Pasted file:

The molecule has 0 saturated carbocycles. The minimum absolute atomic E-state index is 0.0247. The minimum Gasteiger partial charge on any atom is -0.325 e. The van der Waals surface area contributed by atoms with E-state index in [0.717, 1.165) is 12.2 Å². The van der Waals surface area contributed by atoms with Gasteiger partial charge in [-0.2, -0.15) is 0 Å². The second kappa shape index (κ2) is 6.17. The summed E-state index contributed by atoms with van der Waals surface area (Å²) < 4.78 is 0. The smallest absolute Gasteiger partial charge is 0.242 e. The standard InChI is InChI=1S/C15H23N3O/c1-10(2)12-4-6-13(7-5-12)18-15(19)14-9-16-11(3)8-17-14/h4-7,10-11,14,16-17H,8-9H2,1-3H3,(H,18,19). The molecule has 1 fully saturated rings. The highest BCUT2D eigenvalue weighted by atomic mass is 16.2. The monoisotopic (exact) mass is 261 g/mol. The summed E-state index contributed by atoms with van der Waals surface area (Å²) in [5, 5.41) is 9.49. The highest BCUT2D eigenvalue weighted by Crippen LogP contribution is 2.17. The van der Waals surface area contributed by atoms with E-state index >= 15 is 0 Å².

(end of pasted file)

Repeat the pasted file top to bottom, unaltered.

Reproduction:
The molecule has 0 saturated carbocycles. The minimum absolute atomic E-state index is 0.0247. The minimum Gasteiger partial charge on any atom is -0.325 e. The van der Waals surface area contributed by atoms with E-state index in [0.717, 1.165) is 12.2 Å². The van der Waals surface area contributed by atoms with Gasteiger partial charge in [-0.2, -0.15) is 0 Å². The second kappa shape index (κ2) is 6.17. The summed E-state index contributed by atoms with van der Waals surface area (Å²) < 4.78 is 0. The smallest absolute Gasteiger partial charge is 0.242 e. The standard InChI is InChI=1S/C15H23N3O/c1-10(2)12-4-6-13(7-5-12)18-15(19)14-9-16-11(3)8-17-14/h4-7,10-11,14,16-17H,8-9H2,1-3H3,(H,18,19). The molecule has 1 fully saturated rings. The highest BCUT2D eigenvalue weighted by atomic mass is 16.2. The monoisotopic (exact) mass is 261 g/mol. The summed E-state index contributed by atoms with van der Waals surface area (Å²) in [5, 5.41) is 9.49. The highest BCUT2D eigenvalue weighted by Crippen LogP contribution is 2.17. The van der Waals surface area contributed by atoms with E-state index >= 15 is 0 Å².